PharmaWatch™ helped administrators become aware and compliant in over 100 clinics with more than 400 separate storages scattered across the State of Arkansas. Patient safety was improved, vaccines were significantly less likely to be thrown away, and overall efficiency was increased for the state program.
In 2012, the Office of Inspector General published a report that brought visibility into serious vulnerabilities in the management of vaccines. The Centers for Disease Control and Prevention (CDC) estimate that among children born in the last 20 years vaccinations will prevent more than 21 million hospitalizations and 732,000 deaths (CDC, 2014b). However, those impressive numbers would be even higher, says the CDC, if vaccines were better monitored during storage (CDC, 2014a). In a major report of a study involving 45 providers in five states who offered free immunizations as part of the Vaccines for Children (VFC) Program, the researchers found that 76 percent of providers stored their vaccines at temperatures that were either too hot or too cold (Department of Health and Human Services [DHHS], 2012, p. 14). According to that report (pp. 14-15), a percentage of vaccine doses were at risk due to inappropriate storage temperature and consequently “may not provide children with maximum protection against preventable diseases.” These reports motivated the healthcare industry to take steps to properly manage vaccines important to controlling preventable diseases. In addition to the challenge above, consider having over 400 vaccine storage units across 100 locations in your state and it is your responsibility to ensure safe and effective delivery of vaccines to the citizens. This is the challenge the State of Arkansas addressed, and the result had benefits well beyond the goal of delivering safe and effective vaccines.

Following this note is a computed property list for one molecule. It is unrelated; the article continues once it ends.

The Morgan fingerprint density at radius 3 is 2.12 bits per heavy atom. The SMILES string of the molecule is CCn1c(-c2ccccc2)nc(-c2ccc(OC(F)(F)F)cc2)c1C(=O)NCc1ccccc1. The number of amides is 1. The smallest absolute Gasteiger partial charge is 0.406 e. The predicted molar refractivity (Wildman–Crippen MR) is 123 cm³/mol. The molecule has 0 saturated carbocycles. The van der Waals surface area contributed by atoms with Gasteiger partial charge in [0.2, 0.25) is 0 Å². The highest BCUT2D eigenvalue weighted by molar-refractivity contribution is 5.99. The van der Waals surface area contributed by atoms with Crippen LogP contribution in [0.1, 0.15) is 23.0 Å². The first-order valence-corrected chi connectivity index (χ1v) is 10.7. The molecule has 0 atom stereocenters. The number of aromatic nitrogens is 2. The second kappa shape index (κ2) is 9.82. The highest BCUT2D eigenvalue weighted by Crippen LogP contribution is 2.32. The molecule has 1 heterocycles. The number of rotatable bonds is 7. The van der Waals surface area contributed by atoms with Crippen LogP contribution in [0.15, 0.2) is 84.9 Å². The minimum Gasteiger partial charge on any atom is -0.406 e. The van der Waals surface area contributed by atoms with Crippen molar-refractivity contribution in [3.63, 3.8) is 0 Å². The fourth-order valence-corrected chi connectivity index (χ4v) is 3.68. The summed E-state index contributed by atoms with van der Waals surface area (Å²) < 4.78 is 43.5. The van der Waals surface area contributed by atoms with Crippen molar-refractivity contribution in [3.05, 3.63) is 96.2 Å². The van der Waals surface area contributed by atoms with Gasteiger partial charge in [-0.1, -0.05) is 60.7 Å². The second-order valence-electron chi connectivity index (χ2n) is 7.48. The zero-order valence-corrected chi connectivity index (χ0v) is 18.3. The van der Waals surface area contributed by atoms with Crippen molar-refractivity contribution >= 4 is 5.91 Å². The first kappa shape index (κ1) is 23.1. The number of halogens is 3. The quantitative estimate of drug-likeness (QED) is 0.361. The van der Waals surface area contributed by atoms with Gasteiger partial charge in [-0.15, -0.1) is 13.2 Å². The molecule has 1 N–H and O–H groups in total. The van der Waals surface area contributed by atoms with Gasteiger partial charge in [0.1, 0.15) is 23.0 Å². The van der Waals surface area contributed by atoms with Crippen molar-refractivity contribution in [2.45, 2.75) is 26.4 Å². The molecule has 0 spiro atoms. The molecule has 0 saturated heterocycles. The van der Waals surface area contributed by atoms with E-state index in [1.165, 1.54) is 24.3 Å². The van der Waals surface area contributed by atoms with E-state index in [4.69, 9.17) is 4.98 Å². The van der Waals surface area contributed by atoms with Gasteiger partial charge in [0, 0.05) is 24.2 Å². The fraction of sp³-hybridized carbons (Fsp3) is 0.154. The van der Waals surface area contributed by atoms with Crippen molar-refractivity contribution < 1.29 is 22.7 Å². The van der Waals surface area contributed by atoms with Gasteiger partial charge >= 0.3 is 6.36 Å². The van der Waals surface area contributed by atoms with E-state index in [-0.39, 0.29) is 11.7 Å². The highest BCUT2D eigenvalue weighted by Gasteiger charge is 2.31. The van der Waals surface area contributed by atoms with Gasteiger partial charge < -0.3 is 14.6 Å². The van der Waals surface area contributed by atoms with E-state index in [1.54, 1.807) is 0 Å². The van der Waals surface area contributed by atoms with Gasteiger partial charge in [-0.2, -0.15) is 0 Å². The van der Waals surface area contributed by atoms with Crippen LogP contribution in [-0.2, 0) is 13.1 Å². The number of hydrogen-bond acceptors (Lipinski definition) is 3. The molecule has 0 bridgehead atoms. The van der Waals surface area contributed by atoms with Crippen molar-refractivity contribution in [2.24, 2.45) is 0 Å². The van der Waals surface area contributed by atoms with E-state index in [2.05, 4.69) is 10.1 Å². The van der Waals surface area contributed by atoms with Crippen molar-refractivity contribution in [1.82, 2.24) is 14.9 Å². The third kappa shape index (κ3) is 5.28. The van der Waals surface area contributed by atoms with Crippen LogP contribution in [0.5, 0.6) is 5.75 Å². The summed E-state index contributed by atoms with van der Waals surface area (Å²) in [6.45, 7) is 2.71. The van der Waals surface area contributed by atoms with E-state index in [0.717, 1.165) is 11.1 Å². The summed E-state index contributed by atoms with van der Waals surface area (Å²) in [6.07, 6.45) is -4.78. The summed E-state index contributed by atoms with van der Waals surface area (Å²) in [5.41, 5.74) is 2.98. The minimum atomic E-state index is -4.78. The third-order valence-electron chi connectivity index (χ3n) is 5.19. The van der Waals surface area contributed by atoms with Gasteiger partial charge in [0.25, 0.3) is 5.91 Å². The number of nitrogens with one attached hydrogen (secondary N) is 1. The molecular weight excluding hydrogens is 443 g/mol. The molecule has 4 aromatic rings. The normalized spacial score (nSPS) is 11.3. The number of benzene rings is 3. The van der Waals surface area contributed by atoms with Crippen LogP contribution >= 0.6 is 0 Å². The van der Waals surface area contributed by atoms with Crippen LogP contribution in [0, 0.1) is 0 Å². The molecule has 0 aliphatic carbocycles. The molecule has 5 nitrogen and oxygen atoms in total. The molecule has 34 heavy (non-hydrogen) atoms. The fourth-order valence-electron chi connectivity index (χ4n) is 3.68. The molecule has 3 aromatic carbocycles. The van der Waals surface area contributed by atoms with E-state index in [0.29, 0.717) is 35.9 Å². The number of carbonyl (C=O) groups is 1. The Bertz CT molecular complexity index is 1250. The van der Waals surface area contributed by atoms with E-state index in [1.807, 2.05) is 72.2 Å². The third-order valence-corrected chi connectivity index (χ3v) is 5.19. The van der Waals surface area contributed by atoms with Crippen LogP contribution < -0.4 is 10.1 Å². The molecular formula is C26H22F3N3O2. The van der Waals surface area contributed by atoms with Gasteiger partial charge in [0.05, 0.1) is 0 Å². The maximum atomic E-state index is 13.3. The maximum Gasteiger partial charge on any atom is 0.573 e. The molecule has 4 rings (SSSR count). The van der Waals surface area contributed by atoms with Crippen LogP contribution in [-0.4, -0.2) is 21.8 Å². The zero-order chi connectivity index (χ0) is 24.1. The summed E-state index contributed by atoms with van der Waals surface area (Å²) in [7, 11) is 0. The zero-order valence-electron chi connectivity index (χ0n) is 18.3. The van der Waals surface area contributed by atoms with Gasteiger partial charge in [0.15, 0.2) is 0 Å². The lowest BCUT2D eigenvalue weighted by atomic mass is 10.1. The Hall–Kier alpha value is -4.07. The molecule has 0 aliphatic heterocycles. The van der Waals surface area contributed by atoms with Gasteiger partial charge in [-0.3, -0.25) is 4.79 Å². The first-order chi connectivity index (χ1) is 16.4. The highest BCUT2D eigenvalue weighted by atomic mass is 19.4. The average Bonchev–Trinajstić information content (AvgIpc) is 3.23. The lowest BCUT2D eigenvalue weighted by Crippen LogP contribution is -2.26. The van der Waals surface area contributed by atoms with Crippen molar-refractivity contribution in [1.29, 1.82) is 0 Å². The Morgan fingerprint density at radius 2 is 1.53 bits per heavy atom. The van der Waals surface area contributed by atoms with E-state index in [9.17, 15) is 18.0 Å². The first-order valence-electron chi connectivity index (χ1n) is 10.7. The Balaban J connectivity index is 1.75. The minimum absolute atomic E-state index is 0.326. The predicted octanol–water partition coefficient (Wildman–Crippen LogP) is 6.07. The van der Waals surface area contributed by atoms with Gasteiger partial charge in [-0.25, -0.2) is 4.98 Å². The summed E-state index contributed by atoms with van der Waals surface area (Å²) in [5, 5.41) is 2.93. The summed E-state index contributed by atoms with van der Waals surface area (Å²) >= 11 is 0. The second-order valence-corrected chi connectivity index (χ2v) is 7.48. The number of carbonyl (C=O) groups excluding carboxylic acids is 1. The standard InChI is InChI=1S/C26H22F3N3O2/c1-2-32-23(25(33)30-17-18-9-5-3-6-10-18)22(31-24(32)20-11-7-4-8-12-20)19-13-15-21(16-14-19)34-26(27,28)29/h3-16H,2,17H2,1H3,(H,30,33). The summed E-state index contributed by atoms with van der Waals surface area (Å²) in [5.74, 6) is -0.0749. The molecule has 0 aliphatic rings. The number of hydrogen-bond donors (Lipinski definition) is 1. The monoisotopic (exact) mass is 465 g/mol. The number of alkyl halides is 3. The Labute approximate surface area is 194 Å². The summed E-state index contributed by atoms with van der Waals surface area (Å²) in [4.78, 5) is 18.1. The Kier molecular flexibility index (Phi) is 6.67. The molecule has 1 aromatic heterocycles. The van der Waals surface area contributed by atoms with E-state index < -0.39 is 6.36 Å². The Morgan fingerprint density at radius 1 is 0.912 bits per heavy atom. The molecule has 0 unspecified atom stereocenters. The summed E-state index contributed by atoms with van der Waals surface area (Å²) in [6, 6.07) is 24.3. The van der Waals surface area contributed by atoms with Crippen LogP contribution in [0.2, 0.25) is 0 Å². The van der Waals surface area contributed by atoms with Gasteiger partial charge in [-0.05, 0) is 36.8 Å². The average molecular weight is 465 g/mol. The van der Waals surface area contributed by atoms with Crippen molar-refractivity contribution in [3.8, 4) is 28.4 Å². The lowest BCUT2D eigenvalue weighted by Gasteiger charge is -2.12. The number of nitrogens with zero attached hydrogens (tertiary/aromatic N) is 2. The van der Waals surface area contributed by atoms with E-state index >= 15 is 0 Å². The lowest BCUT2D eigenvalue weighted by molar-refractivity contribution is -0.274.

The objectives were clear. Implement a solution that would comply with changing agency regulations that would seamlessly scale across the State, is easy to use, affordable, and secure, with minimal support costs.
In a three-way collaboration between the State of Arkansas, Johnson Controls, and American Pharma Inc. a state-of-the-art, cloud-based solution called PharmaWatch™ was deployed.
With all the data in a single database, PharmaWatch™ provides advanced algorithms and an intuitive user interface that was easy to learn and manage. Manually generated reports required for audits were automated, and staff was trained with minimal effort. Additionally, daytime alerts were reduced, and nighttime alerts were caught before vaccines were lost.
More Effective Capital Spending – In the past, it was a challenge to understand what equipment needed to be serviced or replaced. Now, Johnson Controls is able to monitor equipment performance and advise where the State’s dollars can best be spent to address the most critical needs. Visibility into where capital expenditures are needed has helped Johnson Controls create value and reduce costs for their customers. In addition, it is now possible to assess the performance of various equipment manufacturers to avoid spending dollars on equipment that may not perform up to industry standards.